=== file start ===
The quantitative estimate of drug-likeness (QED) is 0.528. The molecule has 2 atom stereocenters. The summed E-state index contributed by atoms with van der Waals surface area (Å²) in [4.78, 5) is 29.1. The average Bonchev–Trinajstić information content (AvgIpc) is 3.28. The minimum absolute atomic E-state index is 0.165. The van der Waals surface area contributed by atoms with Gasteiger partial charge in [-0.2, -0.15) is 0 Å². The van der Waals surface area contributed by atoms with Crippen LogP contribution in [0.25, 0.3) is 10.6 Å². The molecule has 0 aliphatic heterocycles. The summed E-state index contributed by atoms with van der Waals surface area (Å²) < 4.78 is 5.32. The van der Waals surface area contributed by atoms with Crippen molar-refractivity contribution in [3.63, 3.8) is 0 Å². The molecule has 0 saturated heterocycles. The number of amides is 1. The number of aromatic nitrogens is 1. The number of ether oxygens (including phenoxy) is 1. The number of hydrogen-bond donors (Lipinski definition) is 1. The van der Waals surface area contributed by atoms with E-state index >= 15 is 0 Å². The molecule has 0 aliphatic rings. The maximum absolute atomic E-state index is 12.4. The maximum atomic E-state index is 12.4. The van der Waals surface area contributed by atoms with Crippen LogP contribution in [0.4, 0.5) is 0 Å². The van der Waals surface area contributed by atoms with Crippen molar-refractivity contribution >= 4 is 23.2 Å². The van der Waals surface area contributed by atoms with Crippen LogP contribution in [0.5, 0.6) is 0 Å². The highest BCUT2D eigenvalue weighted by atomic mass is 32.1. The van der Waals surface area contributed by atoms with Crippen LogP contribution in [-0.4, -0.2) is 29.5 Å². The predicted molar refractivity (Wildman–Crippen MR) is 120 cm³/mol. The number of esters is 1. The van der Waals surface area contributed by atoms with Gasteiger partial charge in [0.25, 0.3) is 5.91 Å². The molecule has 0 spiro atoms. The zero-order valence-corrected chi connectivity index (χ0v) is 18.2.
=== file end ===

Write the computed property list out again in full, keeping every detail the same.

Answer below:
The quantitative estimate of drug-likeness (QED) is 0.528. The molecule has 2 atom stereocenters. The summed E-state index contributed by atoms with van der Waals surface area (Å²) in [4.78, 5) is 29.1. The average Bonchev–Trinajstić information content (AvgIpc) is 3.28. The minimum absolute atomic E-state index is 0.165. The van der Waals surface area contributed by atoms with Gasteiger partial charge in [-0.2, -0.15) is 0 Å². The van der Waals surface area contributed by atoms with Crippen LogP contribution in [0.25, 0.3) is 10.6 Å². The molecule has 0 aliphatic heterocycles. The summed E-state index contributed by atoms with van der Waals surface area (Å²) < 4.78 is 5.32. The van der Waals surface area contributed by atoms with Crippen molar-refractivity contribution in [3.63, 3.8) is 0 Å². The molecule has 0 saturated heterocycles. The number of amides is 1. The number of aromatic nitrogens is 1. The number of ether oxygens (including phenoxy) is 1. The number of hydrogen-bond donors (Lipinski definition) is 1. The van der Waals surface area contributed by atoms with E-state index >= 15 is 0 Å². The molecule has 0 aliphatic rings. The maximum absolute atomic E-state index is 12.4. The maximum atomic E-state index is 12.4. The van der Waals surface area contributed by atoms with Crippen LogP contribution in [0.4, 0.5) is 0 Å². The van der Waals surface area contributed by atoms with Crippen molar-refractivity contribution >= 4 is 23.2 Å². The van der Waals surface area contributed by atoms with Crippen LogP contribution in [0.5, 0.6) is 0 Å². The highest BCUT2D eigenvalue weighted by atomic mass is 32.1. The van der Waals surface area contributed by atoms with Crippen LogP contribution in [-0.4, -0.2) is 29.5 Å². The predicted molar refractivity (Wildman–Crippen MR) is 120 cm³/mol. The number of esters is 1. The van der Waals surface area contributed by atoms with Gasteiger partial charge in [0.25, 0.3) is 5.91 Å². The molecule has 0 spiro atoms. The zero-order valence-corrected chi connectivity index (χ0v) is 18.2.